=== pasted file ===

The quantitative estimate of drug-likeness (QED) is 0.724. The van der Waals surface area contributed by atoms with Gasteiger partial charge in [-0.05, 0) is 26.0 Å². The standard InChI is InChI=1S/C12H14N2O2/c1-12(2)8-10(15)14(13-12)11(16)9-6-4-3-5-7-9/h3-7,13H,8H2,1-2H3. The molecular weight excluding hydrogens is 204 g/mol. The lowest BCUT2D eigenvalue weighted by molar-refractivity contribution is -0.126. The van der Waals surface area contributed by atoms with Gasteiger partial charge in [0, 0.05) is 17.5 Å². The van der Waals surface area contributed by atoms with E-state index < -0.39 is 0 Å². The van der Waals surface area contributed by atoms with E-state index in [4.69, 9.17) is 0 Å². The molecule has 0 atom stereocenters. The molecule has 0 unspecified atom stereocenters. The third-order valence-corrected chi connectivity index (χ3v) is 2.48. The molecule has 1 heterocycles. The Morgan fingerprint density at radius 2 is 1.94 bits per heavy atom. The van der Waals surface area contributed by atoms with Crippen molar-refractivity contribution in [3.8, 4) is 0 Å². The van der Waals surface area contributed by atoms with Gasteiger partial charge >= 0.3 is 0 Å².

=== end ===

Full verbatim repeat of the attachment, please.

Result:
The quantitative estimate of drug-likeness (QED) is 0.724. The van der Waals surface area contributed by atoms with Gasteiger partial charge in [-0.05, 0) is 26.0 Å². The standard InChI is InChI=1S/C12H14N2O2/c1-12(2)8-10(15)14(13-12)11(16)9-6-4-3-5-7-9/h3-7,13H,8H2,1-2H3. The molecular weight excluding hydrogens is 204 g/mol. The lowest BCUT2D eigenvalue weighted by molar-refractivity contribution is -0.126. The van der Waals surface area contributed by atoms with Gasteiger partial charge in [0, 0.05) is 17.5 Å². The van der Waals surface area contributed by atoms with E-state index < -0.39 is 0 Å². The van der Waals surface area contributed by atoms with E-state index in [4.69, 9.17) is 0 Å². The molecule has 0 atom stereocenters. The molecule has 0 unspecified atom stereocenters. The third-order valence-corrected chi connectivity index (χ3v) is 2.48. The molecule has 1 heterocycles. The Morgan fingerprint density at radius 2 is 1.94 bits per heavy atom. The van der Waals surface area contributed by atoms with Crippen molar-refractivity contribution in [3.8, 4) is 0 Å². The van der Waals surface area contributed by atoms with Gasteiger partial charge >= 0.3 is 0 Å².